It’s that time of the year when our freezers are probably seeing a lot of action as sauces, soups, stock, and all kinds of seasonal bounties start making their way from the garden to the kitchen to—eventually—this winter’s dinner table.
A lack of space in my own freezer means I’ve skipped my old standby of freezing whole cherry tomatoes in favor of tomato purees that are ready to spice up for homemade marinara sauce, soup, and ketchup.
(Here’s my favorite recipe for homemade tomato sauce—no blanching, peeling, or seeding required!)
And that brings up a question I’m often asked: What’s the most ideal way to store these liquids in the freezer?
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For years I used the flat-pack baggie method: Fill a few zip-top freezer bags with liquid, squeeze all the excess air out, then lay them flat and stack them in the freezer.
(Some marketing geniuses felt our pain of freezer bags getting all misshapen and toppling over, and created this contraption for stacking them perfectly flat, as well as this product which lets you freeze bags upright, making use of vertical storage.)
While that tested-and-true method is pretty handy in the kitchen, these days I find myself reaching for my mason jars more and more.
They’re easy to fill, easy to thaw, free of leaks, and useful for storing leftover liquids in the fridge (without the need to decant into a separate container).
If you’re trying to avoid excessive use of plastic in the home, glass mason jars are a great reusable option that you likely already have around. You can freeze liquids in mason jars and store them for several months in the freezer.
But! If you aren’t careful, the glass may crack or shatter as the liquids solidify.
So here’s a quick tip for making sure that doesn’t happen…
On Ball- and Kerr-branded jars (made by the same company, for which I was a Newell Brands ambassador), the freeze-fill line is a thin line found just below the threads, about an inch from the rim.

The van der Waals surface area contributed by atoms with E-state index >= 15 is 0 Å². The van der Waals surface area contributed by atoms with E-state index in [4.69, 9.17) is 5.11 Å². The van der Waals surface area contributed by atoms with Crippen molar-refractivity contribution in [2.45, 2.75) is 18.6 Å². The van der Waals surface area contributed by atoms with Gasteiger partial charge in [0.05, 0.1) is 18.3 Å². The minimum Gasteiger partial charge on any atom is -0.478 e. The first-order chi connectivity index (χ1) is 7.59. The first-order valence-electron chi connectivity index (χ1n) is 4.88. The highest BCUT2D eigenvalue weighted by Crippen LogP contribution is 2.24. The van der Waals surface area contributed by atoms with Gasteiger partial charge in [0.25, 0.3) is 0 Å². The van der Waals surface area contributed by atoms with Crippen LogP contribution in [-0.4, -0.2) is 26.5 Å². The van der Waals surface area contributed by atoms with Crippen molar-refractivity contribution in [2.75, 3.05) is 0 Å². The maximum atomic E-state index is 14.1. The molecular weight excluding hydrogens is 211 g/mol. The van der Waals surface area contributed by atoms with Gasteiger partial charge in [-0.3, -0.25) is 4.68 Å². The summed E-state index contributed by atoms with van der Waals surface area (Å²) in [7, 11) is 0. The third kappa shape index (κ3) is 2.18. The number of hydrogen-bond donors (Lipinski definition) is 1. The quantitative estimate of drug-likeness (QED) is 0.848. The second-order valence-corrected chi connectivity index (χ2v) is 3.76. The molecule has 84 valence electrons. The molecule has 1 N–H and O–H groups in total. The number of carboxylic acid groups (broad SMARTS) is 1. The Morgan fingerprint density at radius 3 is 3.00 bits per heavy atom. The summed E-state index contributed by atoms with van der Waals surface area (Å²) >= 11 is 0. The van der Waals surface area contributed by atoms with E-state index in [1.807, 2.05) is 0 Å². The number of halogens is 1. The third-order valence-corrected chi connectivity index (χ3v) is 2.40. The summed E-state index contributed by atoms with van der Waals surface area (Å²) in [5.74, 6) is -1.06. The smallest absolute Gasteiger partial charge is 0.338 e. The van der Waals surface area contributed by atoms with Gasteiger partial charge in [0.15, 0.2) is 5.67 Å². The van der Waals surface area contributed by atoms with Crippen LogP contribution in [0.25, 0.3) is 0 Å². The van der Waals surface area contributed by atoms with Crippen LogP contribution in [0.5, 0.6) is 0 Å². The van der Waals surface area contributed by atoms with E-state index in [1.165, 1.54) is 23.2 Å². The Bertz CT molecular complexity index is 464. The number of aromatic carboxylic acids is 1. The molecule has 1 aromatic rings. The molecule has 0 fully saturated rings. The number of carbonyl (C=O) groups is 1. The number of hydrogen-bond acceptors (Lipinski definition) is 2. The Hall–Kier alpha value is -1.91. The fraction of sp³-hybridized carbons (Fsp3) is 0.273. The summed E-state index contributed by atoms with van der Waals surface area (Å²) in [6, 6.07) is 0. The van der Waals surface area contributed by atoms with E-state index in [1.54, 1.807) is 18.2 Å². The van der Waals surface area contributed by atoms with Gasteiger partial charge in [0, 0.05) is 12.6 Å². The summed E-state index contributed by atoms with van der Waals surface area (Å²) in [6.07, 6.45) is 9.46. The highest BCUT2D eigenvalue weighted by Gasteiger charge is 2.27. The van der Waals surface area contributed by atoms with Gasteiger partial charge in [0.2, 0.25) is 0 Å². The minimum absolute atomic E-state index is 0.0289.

Some (though not all) of their jars even have “For Freezing—Fill Here” embossed on the line.
The purpose of the freeze-fill line is to indicate the maximum amount of liquid you can safely store in your jar without risking a cracked jar when the contents freeze and expand.
Jars that are best suited for freezing liquids include:
- Regular-mouth jelly jar (4 ounces)
- Regular-mouth jelly jar (8 ounces)
- Regular-mouth jelly jar (12 ounces)
- Regular-mouth half-pint (8 ounces)
- Wide-mouth pint (16 ounces)
- Wide-mouth pint-and-a-half (24 ounces)
Happen to notice a common feature among these jars? They all have straight sides.
Jars that have shoulders, such as regular- and wide-mouth quarts, are not suitable for freezing liquids unless you fill them to no more than 1 inch BELOW the shoulders.
This isn’t the most efficient use of space, since only 2 1/2 to 3 cups of liquid will fit—but in a pinch, it’ll work.
I’ve successfully frozen liquids in quart jars by making sure I leave plenty of headspace (about 3 inches) for the liquids to expand upward.
If you aren’t comfortable with this, but like the convenience of jars and need to store more than jelly jars allow, you can also try plastic freezer jars. (These come in different sizes, depending on how much liquid you need to store.)
Here are a few things to keep in mind to reduce the risk of leaks and breakage with glass mason jars:
- Use one-piece plastic lids when freezing your jars (not the metal rings and lids that came with them). Not only does this help you open jars more easily, but you can wash them multiple times without worrying about rusting. (I like these ones because they’re leakproof.)
- Glass can crack under thermal shock. Always cool liquids to room temperature before filling your jars. Alternatively, run your jars in the dishwasher with a heated drying cycle right before filling them with hot liquids.
- Place your jars inside a cardboard box or other shatter-proof container before putting them in the freezer. This keeps other items from knocking into them, especially if you use a chest freezer. A good sturdy box also allows you to stack other items on top to maximize storage. (These cardboard boxes with divided compartments are perfectly sized for pint and quart jars.)
- Use silicone sleeves to protect the glass. To reduce the chances of other items in the freezer knocking against your jars (and possibly causing hairline cracks), use silicone sleeves like these ones for 24-ounce jars (or these ones for 32-ounce jars).
- Don’t expose your frozen jars to sudden heat. Defrost them in the fridge, or out on the counter at room temperature.
What are some of your favorite foods to stash in the freezer?
This post updated from an article that originally appeared on July 24, 2017.
View the Web Story on how to freeze liquids in mason jars.